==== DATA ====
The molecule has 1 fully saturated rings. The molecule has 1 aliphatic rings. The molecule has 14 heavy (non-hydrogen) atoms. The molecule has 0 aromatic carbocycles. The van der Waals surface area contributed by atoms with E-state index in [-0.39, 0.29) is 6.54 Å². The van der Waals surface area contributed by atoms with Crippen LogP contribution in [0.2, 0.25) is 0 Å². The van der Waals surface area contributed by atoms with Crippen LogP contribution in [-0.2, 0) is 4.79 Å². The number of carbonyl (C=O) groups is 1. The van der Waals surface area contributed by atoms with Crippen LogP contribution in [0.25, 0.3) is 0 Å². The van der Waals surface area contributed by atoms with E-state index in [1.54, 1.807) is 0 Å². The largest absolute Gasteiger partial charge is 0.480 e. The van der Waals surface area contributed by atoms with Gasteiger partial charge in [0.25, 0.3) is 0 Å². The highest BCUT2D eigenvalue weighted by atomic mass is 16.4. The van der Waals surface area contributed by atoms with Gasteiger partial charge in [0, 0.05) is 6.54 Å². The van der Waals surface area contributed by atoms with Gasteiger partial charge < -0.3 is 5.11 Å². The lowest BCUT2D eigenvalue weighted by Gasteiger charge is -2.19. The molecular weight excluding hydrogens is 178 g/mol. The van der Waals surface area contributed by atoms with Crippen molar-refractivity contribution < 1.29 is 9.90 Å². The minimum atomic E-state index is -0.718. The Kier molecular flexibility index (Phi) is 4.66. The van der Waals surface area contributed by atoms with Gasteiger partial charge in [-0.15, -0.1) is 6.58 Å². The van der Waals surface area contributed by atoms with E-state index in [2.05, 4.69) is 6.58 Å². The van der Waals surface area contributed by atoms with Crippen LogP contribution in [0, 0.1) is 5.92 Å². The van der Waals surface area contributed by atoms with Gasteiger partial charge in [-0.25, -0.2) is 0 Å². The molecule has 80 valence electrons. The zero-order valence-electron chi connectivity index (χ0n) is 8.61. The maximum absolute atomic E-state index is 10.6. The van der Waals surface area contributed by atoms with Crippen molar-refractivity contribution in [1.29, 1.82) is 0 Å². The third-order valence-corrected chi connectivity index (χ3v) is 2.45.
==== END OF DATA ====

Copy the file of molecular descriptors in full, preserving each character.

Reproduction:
The molecule has 1 fully saturated rings. The molecule has 1 aliphatic rings. The molecule has 14 heavy (non-hydrogen) atoms. The molecule has 0 aromatic carbocycles. The van der Waals surface area contributed by atoms with E-state index in [-0.39, 0.29) is 6.54 Å². The van der Waals surface area contributed by atoms with Crippen LogP contribution in [0.2, 0.25) is 0 Å². The van der Waals surface area contributed by atoms with Crippen LogP contribution in [-0.2, 0) is 4.79 Å². The number of carbonyl (C=O) groups is 1. The van der Waals surface area contributed by atoms with Crippen LogP contribution in [0.25, 0.3) is 0 Å². The van der Waals surface area contributed by atoms with E-state index in [1.54, 1.807) is 0 Å². The largest absolute Gasteiger partial charge is 0.480 e. The van der Waals surface area contributed by atoms with Gasteiger partial charge in [0.25, 0.3) is 0 Å². The highest BCUT2D eigenvalue weighted by atomic mass is 16.4. The van der Waals surface area contributed by atoms with Gasteiger partial charge in [0, 0.05) is 6.54 Å². The van der Waals surface area contributed by atoms with Gasteiger partial charge < -0.3 is 5.11 Å². The lowest BCUT2D eigenvalue weighted by Gasteiger charge is -2.19. The molecular weight excluding hydrogens is 178 g/mol. The van der Waals surface area contributed by atoms with Crippen molar-refractivity contribution < 1.29 is 9.90 Å². The minimum atomic E-state index is -0.718. The Kier molecular flexibility index (Phi) is 4.66. The van der Waals surface area contributed by atoms with Gasteiger partial charge in [-0.15, -0.1) is 6.58 Å². The van der Waals surface area contributed by atoms with E-state index in [2.05, 4.69) is 6.58 Å². The van der Waals surface area contributed by atoms with Crippen LogP contribution in [0, 0.1) is 5.92 Å². The van der Waals surface area contributed by atoms with Gasteiger partial charge in [-0.25, -0.2) is 0 Å². The molecule has 80 valence electrons. The zero-order valence-electron chi connectivity index (χ0n) is 8.61. The maximum absolute atomic E-state index is 10.6. The van der Waals surface area contributed by atoms with Crippen molar-refractivity contribution in [1.29, 1.82) is 0 Å². The third-order valence-corrected chi connectivity index (χ3v) is 2.45.